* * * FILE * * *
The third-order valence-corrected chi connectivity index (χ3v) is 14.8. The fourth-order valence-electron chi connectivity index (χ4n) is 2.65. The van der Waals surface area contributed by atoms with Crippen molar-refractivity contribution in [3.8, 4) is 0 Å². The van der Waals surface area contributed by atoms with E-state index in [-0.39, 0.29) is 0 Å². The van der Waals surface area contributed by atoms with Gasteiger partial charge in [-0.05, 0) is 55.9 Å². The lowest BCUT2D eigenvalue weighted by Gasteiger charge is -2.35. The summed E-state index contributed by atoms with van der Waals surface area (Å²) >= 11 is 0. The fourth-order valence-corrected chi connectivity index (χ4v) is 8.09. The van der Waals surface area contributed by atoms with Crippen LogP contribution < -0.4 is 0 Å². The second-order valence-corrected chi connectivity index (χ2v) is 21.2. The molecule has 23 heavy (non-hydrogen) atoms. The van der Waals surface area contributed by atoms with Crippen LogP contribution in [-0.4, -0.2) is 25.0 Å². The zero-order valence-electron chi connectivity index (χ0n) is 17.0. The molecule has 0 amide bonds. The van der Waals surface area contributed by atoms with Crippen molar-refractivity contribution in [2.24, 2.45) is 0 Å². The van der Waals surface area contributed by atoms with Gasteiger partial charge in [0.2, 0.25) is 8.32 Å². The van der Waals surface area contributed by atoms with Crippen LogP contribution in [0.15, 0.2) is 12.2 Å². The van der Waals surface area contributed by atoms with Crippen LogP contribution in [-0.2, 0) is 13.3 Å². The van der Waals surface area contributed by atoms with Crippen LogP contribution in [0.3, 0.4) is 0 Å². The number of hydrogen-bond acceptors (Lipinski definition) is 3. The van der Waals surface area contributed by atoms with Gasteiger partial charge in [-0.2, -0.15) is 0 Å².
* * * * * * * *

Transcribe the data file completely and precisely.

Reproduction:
The third-order valence-corrected chi connectivity index (χ3v) is 14.8. The fourth-order valence-electron chi connectivity index (χ4n) is 2.65. The van der Waals surface area contributed by atoms with Crippen molar-refractivity contribution in [3.8, 4) is 0 Å². The van der Waals surface area contributed by atoms with E-state index in [-0.39, 0.29) is 0 Å². The van der Waals surface area contributed by atoms with Gasteiger partial charge in [-0.05, 0) is 55.9 Å². The lowest BCUT2D eigenvalue weighted by Gasteiger charge is -2.35. The summed E-state index contributed by atoms with van der Waals surface area (Å²) >= 11 is 0. The fourth-order valence-corrected chi connectivity index (χ4v) is 8.09. The van der Waals surface area contributed by atoms with Crippen LogP contribution < -0.4 is 0 Å². The second-order valence-corrected chi connectivity index (χ2v) is 21.2. The molecule has 23 heavy (non-hydrogen) atoms. The van der Waals surface area contributed by atoms with Crippen LogP contribution in [-0.4, -0.2) is 25.0 Å². The zero-order valence-electron chi connectivity index (χ0n) is 17.0. The molecule has 0 amide bonds. The van der Waals surface area contributed by atoms with Crippen molar-refractivity contribution in [2.24, 2.45) is 0 Å². The van der Waals surface area contributed by atoms with Gasteiger partial charge in [0.2, 0.25) is 8.32 Å². The van der Waals surface area contributed by atoms with Crippen LogP contribution in [0.15, 0.2) is 12.2 Å². The van der Waals surface area contributed by atoms with Crippen LogP contribution in [-0.2, 0) is 13.3 Å². The van der Waals surface area contributed by atoms with Crippen LogP contribution in [0.3, 0.4) is 0 Å². The number of hydrogen-bond acceptors (Lipinski definition) is 3. The van der Waals surface area contributed by atoms with Gasteiger partial charge in [-0.2, -0.15) is 0 Å².